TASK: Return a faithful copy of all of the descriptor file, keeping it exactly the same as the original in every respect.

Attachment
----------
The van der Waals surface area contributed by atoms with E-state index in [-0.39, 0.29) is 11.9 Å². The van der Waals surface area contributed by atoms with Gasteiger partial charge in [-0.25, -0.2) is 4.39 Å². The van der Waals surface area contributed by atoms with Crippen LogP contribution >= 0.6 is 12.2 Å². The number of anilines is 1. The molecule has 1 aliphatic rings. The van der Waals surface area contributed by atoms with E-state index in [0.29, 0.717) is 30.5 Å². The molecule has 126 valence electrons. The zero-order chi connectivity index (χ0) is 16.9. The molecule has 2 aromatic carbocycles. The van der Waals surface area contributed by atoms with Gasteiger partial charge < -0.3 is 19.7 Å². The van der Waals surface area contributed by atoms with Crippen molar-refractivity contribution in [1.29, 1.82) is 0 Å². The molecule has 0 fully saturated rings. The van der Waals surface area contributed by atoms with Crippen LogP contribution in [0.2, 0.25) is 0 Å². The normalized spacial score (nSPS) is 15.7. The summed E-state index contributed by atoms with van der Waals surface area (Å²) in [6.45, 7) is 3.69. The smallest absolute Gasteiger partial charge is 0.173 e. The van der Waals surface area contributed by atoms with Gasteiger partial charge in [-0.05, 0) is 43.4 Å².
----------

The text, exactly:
The van der Waals surface area contributed by atoms with E-state index in [-0.39, 0.29) is 11.9 Å². The van der Waals surface area contributed by atoms with Gasteiger partial charge in [-0.25, -0.2) is 4.39 Å². The van der Waals surface area contributed by atoms with Crippen LogP contribution >= 0.6 is 12.2 Å². The number of anilines is 1. The molecule has 1 aliphatic rings. The van der Waals surface area contributed by atoms with E-state index in [0.29, 0.717) is 30.5 Å². The molecule has 126 valence electrons. The zero-order chi connectivity index (χ0) is 16.9. The molecule has 2 aromatic carbocycles. The van der Waals surface area contributed by atoms with Gasteiger partial charge < -0.3 is 19.7 Å². The van der Waals surface area contributed by atoms with Crippen molar-refractivity contribution in [1.29, 1.82) is 0 Å². The molecule has 0 fully saturated rings. The van der Waals surface area contributed by atoms with Crippen LogP contribution in [0.2, 0.25) is 0 Å². The normalized spacial score (nSPS) is 15.7. The summed E-state index contributed by atoms with van der Waals surface area (Å²) in [6.45, 7) is 3.69. The smallest absolute Gasteiger partial charge is 0.173 e. The van der Waals surface area contributed by atoms with Gasteiger partial charge in [-0.05, 0) is 43.4 Å².